IDF: More details on the Diamondville 4W processor
Intel has confirmed plans for a "Nettop" platform '08 at IDF in Shanghai; the platform will consist of a mini-ITX mainboard with a Diamondville processor soldered onto it. The neologism for a low-spec PCE corresponds with Intel's Netbooks, for which the company is developing a Basic Mobile Platform '08 with Atom version N270.
For some time now, there have been rumours about a mini-ITX board codenamed Shelton '08, and Intel has now provided some technical details. The platform will not be presented before June, probably around the time of Computex Taipei. Two processor varieties are planned: a single-core 4 watt version and a dual-core 8 Watt version. Intel recommends either the SiS671 chipset supplied by SiS or the 945GC, which consumes 22 Watts. Although in practice chipsets generally only consume a fraction of the rated power consumption value, it is also clear that chipsets often place a greater burden on a computer's cooling system and consume more power than the CPU. Intel announced its intention to produce especially thrifty chipsets produced in a special 65nm production process.
The IDF presentation on Nettop Platform '08 also reveals that Intel does not believe that the thrifty Diamondville processors will offer as much performance as the 1.2GHz Celeron 220 processor used on the D210GLY2 mainboard. However, the Celeron consumes 19 Watts TDP, almost four times as much as the single-core Diamondville.
The low power consumption of the CPU and chipset means that systems based on Nettop Platform '08 are also expected to make do with passive cooling. This approach would also lower system costs, because the power pack can be smaller. Furthermore, such devices are more environmentally friendly. But Intel has other aims in streamlining Nettop Platform '08: it does not wish to endanger sales of more expensive products that offer a wider range of functions. The inexpensive platform does not offer a DVI port for digital monitors or a PEG slot; it only has a PCIe x1 port and PCI slot. RAM is also limited to 1GB to 2GB (with two DIMM slots). The performance of the 945GC's or the SiS671's integrated DirectX 9 graphics core will probably suffice for the Aero Glass interface in Windows Vista, but it is unlikely that Vista will be any fun with a Diamondville CPU. Fortunately, Intel is anyway thinking of Linux for its Nettops – or perhaps the "Starter Edition" of Windows XP, which will be available up to 2010.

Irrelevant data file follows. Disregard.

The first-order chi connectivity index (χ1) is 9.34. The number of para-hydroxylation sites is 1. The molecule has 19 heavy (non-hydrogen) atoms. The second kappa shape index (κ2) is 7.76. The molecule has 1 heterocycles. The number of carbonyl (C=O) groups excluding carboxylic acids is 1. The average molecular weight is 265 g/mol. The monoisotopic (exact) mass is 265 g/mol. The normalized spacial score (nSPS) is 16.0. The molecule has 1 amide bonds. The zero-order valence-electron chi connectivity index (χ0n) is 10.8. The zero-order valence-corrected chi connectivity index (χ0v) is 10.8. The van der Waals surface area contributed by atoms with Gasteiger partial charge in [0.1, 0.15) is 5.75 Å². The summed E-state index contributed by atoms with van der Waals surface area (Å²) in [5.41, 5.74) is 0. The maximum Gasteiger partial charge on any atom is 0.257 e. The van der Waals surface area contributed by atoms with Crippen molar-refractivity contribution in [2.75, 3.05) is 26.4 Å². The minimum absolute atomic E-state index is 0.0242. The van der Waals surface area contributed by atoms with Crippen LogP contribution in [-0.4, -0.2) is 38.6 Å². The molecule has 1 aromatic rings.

Incidentally, Diamondville is not the embedded version of Atom, which is planned for use in industrial computers along with the single-ship 945 GSE chipset (Poulsbo) as the Menlow platform.
More from IDF Shanghai 2008:
- IDF: Intel say's Moore's Law holds until 2029
- IDF: Intel's atomic era
- Intel developer forum: Shanghai showcase
- IDF: portable devices steal the show